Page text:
Thursday, April 21, 2005

Pearl Stringing

My friend commented:
Another things, whats with stringing verses from completely different books and letters together to form a thought. I would never cut and paste ideas from you, Dan and Rich together to form a thought. Why not read it like it is.
Now, there is a very good point here. No doubt it is proper to interpret verses in their own context. In fact, it is impossible to legitimately connect one passage to another, without first interpreting each passage in its own context. If we fail to do this, then we run the serious risk of interpreting each passage in light of what we want to say, and not what Scripture actually says. In that case we are not hearing God at all, but ourselves.

That being said hoever, it is entirely appropriate to connect passages that do deal with the same ideas in order to gain a better understanding of those ideas. For example, Paul and John both have a lot to say about love. Naturally we should seek to understand each apostle's comments in the original context. But it is also natural for us to look at both 1 Corinthians 13 and 1John 4 in order to gain a fuller understanding of the biblical concept of love. If we only examine each apostle on his own we will have a Pauline, or Johanine (as the case may be) understanding of love, and one that would be scriptural, but only so far as it goes. And that's the problem; to go to only one fo the apostles would not be going far enough. A truly scriptural understanding of love involves all that Scripture has to say, meaning both Paul and John. The people of God need and deserve to know all that God has said on a topic.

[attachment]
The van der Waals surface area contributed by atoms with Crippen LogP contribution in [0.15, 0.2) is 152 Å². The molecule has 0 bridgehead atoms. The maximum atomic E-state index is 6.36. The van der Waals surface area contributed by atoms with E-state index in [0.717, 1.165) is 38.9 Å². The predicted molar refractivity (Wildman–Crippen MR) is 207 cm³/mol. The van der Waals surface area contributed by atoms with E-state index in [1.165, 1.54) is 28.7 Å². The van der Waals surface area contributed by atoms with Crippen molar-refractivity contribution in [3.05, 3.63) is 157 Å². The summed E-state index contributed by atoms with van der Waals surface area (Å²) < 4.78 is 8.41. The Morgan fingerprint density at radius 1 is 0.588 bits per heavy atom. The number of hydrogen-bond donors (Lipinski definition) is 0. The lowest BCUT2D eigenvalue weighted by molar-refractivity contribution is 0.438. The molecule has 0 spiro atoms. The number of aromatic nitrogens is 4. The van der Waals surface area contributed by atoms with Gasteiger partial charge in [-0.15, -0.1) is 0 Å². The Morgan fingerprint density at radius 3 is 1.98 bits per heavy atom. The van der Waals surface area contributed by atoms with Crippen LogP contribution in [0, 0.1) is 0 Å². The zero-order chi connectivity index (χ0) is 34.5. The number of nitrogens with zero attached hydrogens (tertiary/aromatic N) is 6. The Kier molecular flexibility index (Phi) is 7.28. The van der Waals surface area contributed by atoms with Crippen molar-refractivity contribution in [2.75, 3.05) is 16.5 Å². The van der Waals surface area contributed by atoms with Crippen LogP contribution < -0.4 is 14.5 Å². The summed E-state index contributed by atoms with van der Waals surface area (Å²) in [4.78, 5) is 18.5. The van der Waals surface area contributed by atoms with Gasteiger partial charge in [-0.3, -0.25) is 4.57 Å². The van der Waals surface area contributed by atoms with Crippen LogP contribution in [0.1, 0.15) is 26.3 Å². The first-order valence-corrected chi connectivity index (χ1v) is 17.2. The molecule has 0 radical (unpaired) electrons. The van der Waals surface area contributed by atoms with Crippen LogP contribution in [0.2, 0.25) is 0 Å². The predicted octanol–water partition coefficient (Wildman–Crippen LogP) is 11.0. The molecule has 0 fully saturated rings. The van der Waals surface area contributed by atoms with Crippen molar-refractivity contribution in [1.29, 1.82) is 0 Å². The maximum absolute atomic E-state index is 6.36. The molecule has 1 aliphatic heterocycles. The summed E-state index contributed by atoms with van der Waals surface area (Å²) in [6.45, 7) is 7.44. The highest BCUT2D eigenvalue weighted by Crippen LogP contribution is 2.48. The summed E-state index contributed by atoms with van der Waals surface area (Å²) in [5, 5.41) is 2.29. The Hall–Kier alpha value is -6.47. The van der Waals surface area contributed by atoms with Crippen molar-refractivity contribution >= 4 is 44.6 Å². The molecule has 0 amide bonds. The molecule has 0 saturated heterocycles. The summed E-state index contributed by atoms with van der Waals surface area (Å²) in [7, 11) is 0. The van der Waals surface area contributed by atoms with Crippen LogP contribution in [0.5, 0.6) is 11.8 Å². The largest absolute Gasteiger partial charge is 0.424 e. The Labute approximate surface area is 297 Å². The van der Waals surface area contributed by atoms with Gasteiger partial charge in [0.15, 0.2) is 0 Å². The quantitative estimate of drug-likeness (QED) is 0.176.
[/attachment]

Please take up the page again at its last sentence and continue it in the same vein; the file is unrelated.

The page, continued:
My friend continued:

I think it is more powerful like that. Even with stories of Jesus. He travelled, it is may be worth assuming that the people he spoke to at any given time only heard what he said at that time.

Here again we have an excellent point. The first hearers of Jeuss may have only heard directly one or two things he ever said. Jesus spoke so as to be understood by the people he had n front of him at the moment. Now, I am ware that Jesus spoke in parables for a reason. But Jesus also spoke plainly, such as the Sermon on the Mount. Jesus also gave commands that he expected to be understood and obeyed. We should assume that each saying of Jesus can be understood in its own context before we go looking for the key to understading somewhere else.

An excellent example fo this, in my opinion, is the Olivet Discourse. Many interpreters make 2Thessalonians the key to undertsnding Matthew 23. But the first hearers would surely not have had access to 2Thessalonians. We must there fore assume that Matthew 23 makes at least some sense on its own, apart from 2Thessalonians.

There is more, but that can wait until tomorrow... or the day after.

No comments: